Cocker’s an oddly innocuous voice on an album too smooth to really impress.
Sid Smith 2013
Fire It Up finds Joe Cocker continuing the commercially rewarding partnership he struck up with producer Matt Serletic on 2010’s Hard Knocks. And as with its predecessor, Serletic’s highly selective production ensures everything is exactly where you’d expect it to be.
The redemptive swell of Hammond organ, a sweet soothing trill from backing vocalists, snap-crack snare drums, rootsy guitar breaks and, on occasion, jabs of well-drilled brass are all present and correct.
In opting for such a clean and tidy approach, and doing away with any potentially unsightly loose ends, Serletic’s formulaic plan ensures there’s nothing in the way of surprises, fireworks or serendipity – the very elements which were such a distinctive hallmark of Cocker’s earliest successes.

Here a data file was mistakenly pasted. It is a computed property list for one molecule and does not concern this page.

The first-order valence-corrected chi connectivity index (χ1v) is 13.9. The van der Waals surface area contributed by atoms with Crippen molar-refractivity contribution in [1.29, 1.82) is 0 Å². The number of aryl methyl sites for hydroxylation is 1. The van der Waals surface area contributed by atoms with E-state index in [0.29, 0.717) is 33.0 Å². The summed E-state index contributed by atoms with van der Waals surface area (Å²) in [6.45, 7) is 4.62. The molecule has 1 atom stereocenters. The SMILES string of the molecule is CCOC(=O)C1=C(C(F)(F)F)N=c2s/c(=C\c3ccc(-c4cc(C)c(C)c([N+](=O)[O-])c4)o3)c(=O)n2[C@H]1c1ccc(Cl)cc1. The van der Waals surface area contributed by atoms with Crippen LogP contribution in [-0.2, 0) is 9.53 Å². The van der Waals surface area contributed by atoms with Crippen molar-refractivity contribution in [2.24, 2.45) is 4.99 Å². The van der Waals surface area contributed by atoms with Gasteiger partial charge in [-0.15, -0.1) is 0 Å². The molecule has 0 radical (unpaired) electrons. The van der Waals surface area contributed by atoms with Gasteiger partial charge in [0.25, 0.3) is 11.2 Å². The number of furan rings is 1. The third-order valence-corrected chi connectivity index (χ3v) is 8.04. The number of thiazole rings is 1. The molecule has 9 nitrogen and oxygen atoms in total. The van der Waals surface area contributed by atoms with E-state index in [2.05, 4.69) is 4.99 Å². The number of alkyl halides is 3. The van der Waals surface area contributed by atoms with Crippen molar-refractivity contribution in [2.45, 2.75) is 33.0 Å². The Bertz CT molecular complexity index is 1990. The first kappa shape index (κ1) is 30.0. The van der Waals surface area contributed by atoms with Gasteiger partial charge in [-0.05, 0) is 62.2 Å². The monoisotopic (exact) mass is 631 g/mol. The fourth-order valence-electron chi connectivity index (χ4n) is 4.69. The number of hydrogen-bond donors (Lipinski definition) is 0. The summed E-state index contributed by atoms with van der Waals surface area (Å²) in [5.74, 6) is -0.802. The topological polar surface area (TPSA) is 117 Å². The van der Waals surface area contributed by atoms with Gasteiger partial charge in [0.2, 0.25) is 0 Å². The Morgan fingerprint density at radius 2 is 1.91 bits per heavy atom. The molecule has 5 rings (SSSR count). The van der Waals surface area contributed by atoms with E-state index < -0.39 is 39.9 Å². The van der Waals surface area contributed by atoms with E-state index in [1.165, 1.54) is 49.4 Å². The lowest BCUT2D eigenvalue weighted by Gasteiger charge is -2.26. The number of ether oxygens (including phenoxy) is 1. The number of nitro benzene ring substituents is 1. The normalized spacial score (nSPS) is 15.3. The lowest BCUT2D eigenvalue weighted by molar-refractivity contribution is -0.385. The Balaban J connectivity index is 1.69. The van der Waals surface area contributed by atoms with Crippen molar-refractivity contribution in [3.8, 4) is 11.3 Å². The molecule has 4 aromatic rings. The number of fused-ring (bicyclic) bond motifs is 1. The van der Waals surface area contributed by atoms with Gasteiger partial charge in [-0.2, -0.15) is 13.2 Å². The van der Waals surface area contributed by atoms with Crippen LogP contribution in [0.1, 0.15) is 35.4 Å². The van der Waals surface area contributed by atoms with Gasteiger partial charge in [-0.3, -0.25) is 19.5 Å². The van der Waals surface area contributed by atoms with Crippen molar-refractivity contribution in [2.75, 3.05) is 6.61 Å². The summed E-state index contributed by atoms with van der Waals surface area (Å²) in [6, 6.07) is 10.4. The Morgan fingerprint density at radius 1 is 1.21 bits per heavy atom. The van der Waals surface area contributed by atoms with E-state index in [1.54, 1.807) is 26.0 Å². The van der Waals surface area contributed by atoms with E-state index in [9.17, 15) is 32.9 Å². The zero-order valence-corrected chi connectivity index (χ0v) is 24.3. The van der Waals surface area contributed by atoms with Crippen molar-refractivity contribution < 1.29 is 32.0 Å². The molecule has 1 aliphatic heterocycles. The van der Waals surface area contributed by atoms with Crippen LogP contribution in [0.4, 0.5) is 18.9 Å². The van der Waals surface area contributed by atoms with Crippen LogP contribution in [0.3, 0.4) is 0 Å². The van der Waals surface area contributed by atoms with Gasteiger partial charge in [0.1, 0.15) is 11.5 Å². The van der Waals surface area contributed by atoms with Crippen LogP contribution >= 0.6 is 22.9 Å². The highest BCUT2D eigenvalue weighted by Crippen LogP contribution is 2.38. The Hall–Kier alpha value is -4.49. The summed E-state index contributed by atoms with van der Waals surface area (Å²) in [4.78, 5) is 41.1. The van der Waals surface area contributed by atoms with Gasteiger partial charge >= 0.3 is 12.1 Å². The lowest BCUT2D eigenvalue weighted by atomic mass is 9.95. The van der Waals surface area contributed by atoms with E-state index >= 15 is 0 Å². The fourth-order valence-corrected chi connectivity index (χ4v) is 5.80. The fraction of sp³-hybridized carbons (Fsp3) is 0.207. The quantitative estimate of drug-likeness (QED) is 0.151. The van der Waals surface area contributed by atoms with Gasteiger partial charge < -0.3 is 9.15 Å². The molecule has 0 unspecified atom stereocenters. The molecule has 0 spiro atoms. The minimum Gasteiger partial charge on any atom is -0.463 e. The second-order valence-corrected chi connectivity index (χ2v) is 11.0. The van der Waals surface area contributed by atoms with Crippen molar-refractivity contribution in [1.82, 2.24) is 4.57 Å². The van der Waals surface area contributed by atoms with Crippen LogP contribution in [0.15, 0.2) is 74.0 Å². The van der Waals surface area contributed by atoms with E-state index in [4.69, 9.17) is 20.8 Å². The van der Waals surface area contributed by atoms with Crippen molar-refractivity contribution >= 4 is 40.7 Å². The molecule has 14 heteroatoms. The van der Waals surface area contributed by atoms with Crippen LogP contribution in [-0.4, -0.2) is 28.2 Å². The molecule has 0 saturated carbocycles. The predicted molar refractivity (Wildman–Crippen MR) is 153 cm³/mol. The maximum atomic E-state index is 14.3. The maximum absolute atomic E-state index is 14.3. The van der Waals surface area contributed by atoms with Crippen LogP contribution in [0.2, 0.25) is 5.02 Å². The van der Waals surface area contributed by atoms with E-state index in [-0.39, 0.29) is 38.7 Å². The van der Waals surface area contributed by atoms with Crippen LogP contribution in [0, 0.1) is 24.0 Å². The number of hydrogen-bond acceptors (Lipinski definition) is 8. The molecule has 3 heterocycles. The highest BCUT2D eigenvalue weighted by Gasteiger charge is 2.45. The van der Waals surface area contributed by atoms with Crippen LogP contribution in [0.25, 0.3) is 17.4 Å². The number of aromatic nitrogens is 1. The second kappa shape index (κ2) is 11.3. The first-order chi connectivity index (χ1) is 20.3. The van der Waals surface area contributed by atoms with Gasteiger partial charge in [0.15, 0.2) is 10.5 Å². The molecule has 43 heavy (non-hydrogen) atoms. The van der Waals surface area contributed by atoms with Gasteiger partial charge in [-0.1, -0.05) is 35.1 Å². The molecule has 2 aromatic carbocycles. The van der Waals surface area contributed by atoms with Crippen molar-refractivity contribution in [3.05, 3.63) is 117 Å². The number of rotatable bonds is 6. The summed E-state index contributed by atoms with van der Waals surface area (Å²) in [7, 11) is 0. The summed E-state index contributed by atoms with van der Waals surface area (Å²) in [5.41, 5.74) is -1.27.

Not being a renowned songwriter himself, Cocker is largely defined by the songs he sings, and as such is necessarily judged by company he keeps in the present rather than the laurels of the past.
Fire It Up is uncontentious stuff whose anodyne drift is exemplified in the by-the-numbers air-punch of Eye on the Prize. It’s not so much a song as a catchy chorus waiting for the movie sync rights to be optioned.
Perhaps the best of the 11 slender songs that comprise Fire It Up is I Come in Peace, blessed as it is with a driving bluesy bounce and useful groove, atop which Cocker deploys his strangulated growl with something approaching passion.
Yet for much of the record, he seems content to be merely skim over exquisitely manicured settings without ever digging in to find anything that feels like home.
Whilst this is undoubtedly an accessible set, the price for Cocker sounding so innocuous is to end up being something of a tourist on his own record.